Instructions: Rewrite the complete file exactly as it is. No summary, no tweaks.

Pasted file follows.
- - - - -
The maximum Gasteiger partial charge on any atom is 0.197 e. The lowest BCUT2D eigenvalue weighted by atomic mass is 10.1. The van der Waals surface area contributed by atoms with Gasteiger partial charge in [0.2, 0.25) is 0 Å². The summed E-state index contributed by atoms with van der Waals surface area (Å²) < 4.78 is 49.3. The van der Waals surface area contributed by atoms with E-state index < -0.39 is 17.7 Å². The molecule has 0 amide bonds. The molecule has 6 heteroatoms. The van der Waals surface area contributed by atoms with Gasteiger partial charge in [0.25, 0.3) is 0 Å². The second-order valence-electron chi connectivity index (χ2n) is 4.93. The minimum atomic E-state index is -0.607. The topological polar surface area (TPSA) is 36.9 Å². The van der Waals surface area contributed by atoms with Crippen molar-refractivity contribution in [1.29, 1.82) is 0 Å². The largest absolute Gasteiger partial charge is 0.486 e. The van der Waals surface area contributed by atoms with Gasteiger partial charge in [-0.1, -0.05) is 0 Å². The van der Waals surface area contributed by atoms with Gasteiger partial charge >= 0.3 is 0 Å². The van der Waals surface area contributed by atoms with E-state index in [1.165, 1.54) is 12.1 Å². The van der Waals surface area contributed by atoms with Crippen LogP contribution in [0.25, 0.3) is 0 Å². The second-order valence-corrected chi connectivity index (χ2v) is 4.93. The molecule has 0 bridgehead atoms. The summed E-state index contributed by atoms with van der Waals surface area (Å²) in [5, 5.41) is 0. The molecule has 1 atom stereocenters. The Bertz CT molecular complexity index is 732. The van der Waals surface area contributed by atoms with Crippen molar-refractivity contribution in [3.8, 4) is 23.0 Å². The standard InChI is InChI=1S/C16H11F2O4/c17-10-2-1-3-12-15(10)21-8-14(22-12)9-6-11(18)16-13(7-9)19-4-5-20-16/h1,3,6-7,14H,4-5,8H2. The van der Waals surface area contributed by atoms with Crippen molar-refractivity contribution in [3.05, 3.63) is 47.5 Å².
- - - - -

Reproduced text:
The maximum Gasteiger partial charge on any atom is 0.197 e. The lowest BCUT2D eigenvalue weighted by atomic mass is 10.1. The van der Waals surface area contributed by atoms with Gasteiger partial charge in [0.2, 0.25) is 0 Å². The summed E-state index contributed by atoms with van der Waals surface area (Å²) < 4.78 is 49.3. The van der Waals surface area contributed by atoms with E-state index < -0.39 is 17.7 Å². The molecule has 0 amide bonds. The molecule has 6 heteroatoms. The van der Waals surface area contributed by atoms with Gasteiger partial charge in [0.25, 0.3) is 0 Å². The second-order valence-electron chi connectivity index (χ2n) is 4.93. The minimum atomic E-state index is -0.607. The topological polar surface area (TPSA) is 36.9 Å². The van der Waals surface area contributed by atoms with Crippen molar-refractivity contribution in [1.29, 1.82) is 0 Å². The largest absolute Gasteiger partial charge is 0.486 e. The van der Waals surface area contributed by atoms with Gasteiger partial charge in [-0.1, -0.05) is 0 Å². The van der Waals surface area contributed by atoms with Gasteiger partial charge >= 0.3 is 0 Å². The van der Waals surface area contributed by atoms with E-state index in [1.165, 1.54) is 12.1 Å². The van der Waals surface area contributed by atoms with Crippen LogP contribution in [0.25, 0.3) is 0 Å². The second-order valence-corrected chi connectivity index (χ2v) is 4.93. The molecule has 0 bridgehead atoms. The summed E-state index contributed by atoms with van der Waals surface area (Å²) in [5, 5.41) is 0. The molecule has 1 atom stereocenters. The Bertz CT molecular complexity index is 732. The van der Waals surface area contributed by atoms with Crippen molar-refractivity contribution in [3.8, 4) is 23.0 Å². The standard InChI is InChI=1S/C16H11F2O4/c17-10-2-1-3-12-15(10)21-8-14(22-12)9-6-11(18)16-13(7-9)19-4-5-20-16/h1,3,6-7,14H,4-5,8H2. The van der Waals surface area contributed by atoms with Crippen molar-refractivity contribution in [3.05, 3.63) is 47.5 Å².